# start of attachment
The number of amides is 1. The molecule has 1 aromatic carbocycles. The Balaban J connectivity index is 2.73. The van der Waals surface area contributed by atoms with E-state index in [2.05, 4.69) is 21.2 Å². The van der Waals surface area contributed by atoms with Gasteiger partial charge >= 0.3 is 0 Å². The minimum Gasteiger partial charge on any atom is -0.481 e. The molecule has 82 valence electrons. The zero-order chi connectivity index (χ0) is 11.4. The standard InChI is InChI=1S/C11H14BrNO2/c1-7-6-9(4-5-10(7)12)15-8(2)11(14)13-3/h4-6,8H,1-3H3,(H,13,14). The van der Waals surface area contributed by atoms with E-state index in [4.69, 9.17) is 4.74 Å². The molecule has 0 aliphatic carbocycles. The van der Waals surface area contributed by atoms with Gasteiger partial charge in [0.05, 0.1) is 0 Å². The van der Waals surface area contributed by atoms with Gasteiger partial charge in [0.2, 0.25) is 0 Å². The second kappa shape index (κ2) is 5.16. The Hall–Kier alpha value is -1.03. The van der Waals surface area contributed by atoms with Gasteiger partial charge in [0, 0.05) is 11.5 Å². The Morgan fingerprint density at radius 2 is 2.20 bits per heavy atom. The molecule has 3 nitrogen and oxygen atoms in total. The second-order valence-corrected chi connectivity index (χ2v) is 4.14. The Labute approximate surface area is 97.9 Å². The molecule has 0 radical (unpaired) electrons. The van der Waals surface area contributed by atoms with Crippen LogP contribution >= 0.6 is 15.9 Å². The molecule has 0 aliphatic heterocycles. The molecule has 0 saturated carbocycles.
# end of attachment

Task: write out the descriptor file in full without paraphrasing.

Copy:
The number of amides is 1. The molecule has 1 aromatic carbocycles. The Balaban J connectivity index is 2.73. The van der Waals surface area contributed by atoms with E-state index in [2.05, 4.69) is 21.2 Å². The van der Waals surface area contributed by atoms with Gasteiger partial charge >= 0.3 is 0 Å². The minimum Gasteiger partial charge on any atom is -0.481 e. The molecule has 82 valence electrons. The zero-order chi connectivity index (χ0) is 11.4. The standard InChI is InChI=1S/C11H14BrNO2/c1-7-6-9(4-5-10(7)12)15-8(2)11(14)13-3/h4-6,8H,1-3H3,(H,13,14). The van der Waals surface area contributed by atoms with E-state index in [4.69, 9.17) is 4.74 Å². The molecule has 0 aliphatic carbocycles. The van der Waals surface area contributed by atoms with Gasteiger partial charge in [0.05, 0.1) is 0 Å². The van der Waals surface area contributed by atoms with Gasteiger partial charge in [0.2, 0.25) is 0 Å². The second kappa shape index (κ2) is 5.16. The Hall–Kier alpha value is -1.03. The van der Waals surface area contributed by atoms with Gasteiger partial charge in [0, 0.05) is 11.5 Å². The Morgan fingerprint density at radius 2 is 2.20 bits per heavy atom. The molecule has 3 nitrogen and oxygen atoms in total. The second-order valence-corrected chi connectivity index (χ2v) is 4.14. The Labute approximate surface area is 97.9 Å². The molecule has 0 radical (unpaired) electrons. The van der Waals surface area contributed by atoms with Crippen LogP contribution >= 0.6 is 15.9 Å². The molecule has 0 aliphatic heterocycles. The molecule has 0 saturated carbocycles.